When Angelo Mojica took over food service seven years ago at UNC hospitals, the number of patients satisfied with their meals was 11 percent.
Incidentally, Mojica reports a Wendys inside one of the five hospitals on the Chapel Hill campus was the highest grossing Wendys franchise in the Southeast.
Mojica has since transformed the hospitals food. He got rid of the Wendys, opened a Starbucks and developed 20 different restaurant concepts inside the food courts throughout the hospitals. Now patients order off a 20-page menu featuring 90 dishes from any of those restaurants, such as green beef curry from Red Ginger, shrimp and cheesy grits from Continental Traders and a carnitas burrito from Bandoleros.
As a result, a private survey commissioned by the hospital now shows 99 percent of patients are satisfied with their meals.
Mojica claims this restaurant-delivery model of hospital food service is the first-of-its-kind in the country. Hes just begun consulting with a hospital system in California about how they can adapt the system.
His cooks receive culinary training, cook from scratch more often and even employ sous vide a technique used at fine-dining restaurants to cook vacuum-sealed burgers, chicken breasts and salmon filets in a simmering water bath. The method creates moist meat that staff only need to sear on the grill to finish, reducing the time it takes to get food to patients.
This is just the latest example of a trend sometimes called the amenity wars among hospitals across the country.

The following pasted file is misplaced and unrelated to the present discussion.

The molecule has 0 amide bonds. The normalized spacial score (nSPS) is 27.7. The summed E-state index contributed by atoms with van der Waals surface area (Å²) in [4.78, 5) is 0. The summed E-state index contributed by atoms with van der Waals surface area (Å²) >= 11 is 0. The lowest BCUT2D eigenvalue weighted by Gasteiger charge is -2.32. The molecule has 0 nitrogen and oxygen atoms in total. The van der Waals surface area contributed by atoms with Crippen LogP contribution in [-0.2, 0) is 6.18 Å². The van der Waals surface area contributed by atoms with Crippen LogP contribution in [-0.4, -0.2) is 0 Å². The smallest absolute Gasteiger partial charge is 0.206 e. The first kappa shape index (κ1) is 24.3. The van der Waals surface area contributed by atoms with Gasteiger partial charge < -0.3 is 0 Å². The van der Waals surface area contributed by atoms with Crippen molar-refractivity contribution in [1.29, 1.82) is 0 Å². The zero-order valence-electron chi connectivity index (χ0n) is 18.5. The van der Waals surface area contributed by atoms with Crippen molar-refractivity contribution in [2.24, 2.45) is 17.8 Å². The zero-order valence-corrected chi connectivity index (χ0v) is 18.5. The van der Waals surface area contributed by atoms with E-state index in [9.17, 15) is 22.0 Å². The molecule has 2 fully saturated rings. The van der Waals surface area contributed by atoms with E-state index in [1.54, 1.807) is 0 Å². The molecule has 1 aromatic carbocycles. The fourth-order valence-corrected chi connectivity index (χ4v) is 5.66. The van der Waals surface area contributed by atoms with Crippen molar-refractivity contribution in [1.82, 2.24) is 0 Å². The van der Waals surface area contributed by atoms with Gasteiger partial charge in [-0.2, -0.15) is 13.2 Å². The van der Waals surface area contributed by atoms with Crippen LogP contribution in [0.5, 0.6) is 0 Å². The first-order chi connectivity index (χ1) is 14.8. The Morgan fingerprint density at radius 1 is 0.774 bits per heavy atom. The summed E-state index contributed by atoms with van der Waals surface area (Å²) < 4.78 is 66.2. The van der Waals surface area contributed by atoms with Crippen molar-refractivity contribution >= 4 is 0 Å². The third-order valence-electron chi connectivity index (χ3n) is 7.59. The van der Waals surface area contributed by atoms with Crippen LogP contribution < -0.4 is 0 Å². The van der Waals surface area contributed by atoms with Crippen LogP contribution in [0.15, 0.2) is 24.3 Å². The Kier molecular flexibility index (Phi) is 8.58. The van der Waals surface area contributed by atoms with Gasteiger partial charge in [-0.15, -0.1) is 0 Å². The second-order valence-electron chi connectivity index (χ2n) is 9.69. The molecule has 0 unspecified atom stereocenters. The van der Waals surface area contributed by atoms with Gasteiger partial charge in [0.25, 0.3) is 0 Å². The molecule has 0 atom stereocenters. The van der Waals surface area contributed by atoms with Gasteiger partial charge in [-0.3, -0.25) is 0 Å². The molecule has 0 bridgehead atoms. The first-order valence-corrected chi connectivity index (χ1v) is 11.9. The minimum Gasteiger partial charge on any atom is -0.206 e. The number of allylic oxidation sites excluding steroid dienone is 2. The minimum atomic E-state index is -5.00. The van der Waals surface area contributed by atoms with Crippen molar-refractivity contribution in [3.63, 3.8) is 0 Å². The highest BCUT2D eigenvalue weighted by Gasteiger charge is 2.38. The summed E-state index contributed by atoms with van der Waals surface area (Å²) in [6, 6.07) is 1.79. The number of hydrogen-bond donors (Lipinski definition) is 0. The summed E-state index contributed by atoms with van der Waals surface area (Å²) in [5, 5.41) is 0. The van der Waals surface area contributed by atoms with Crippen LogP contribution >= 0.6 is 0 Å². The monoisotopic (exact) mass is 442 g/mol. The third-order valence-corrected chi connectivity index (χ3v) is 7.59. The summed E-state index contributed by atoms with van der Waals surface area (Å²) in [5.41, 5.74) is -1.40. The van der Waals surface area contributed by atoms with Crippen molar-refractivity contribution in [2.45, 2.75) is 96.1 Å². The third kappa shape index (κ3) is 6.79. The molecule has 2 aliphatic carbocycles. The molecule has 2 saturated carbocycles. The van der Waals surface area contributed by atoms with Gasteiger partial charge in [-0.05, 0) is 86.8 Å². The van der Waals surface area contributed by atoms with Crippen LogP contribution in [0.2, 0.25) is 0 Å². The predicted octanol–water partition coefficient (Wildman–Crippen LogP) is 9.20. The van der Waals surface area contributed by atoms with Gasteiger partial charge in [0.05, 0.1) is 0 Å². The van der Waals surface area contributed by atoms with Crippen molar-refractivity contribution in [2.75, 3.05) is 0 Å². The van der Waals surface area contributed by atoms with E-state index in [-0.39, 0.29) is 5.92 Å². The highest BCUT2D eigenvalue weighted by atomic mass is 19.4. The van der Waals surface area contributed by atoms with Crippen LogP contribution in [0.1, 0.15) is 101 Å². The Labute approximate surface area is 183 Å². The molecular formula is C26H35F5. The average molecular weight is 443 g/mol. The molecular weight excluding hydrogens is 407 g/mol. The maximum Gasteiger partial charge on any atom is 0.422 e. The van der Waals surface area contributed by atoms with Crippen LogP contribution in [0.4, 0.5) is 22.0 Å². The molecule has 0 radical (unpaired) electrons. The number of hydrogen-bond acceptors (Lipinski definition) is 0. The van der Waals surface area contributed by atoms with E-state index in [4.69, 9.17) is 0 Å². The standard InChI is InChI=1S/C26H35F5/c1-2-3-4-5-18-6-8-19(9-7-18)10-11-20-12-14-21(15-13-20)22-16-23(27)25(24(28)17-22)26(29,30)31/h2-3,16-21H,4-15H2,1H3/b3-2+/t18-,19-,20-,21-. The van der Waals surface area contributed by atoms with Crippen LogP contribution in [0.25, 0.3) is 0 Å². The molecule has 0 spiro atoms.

Hospitals are competing for patients and so are offering better food, valet parking and even day spa services. Jessica Marchand, director of food and nutrition services at Raleighs WakeMed Hospital, explained the trend this way: We shop for hotels and now we can shop for hip replacements.
Another reason hospitals are trying to offer a better patient experience is that the Affordable Care Act requires a patient satisfaction survey. A hospitals public survey results are tied to 1 percent of its Medicare reimbursement. Its unclear how much food influences those survey results since patients arent asked a specific question about food. Instead, they are asked about the friendliness of the staff, cleanliness of the facility, noise level and general questions about customer service. But food service managers at several Triangle hospitals cited the Medicare reimbursement as a reason to improve their hospitals food.
For UNC hospitals, almost $5 million is at stake annually.
The Triangle isnt immune to this competition. It is home to Duke University Health System, which among others owns Duke Raleigh Hospital, UNCs system, which owns Rex Hospital in Raleigh, and WakeMed, which has hospitals in Raleigh and Cary. (Last year, WakeMed and UNC settled a hostile takeover bid by WakeMed to buy Rex.)
The competition for patients extends into the kitchen, as part of the evolution of hospital food service.
The old model was that all patients got the same meal, adjusted to their dietary restrictions, three times a day. The next iteration allowed patients to order off a menu a day ahead but the food was still delivered at the same time every day. Both models could waste a lot of food if patients didnt like what they were served or the food came when a patient wasnt in the room. As a result many hospitals are moving toward a room-service style model where patients order what they want to eat when they want to eat it. UNC has taken it a step further with its restaurant-delivery model, offering dozens of menu options whenever patients want to eat.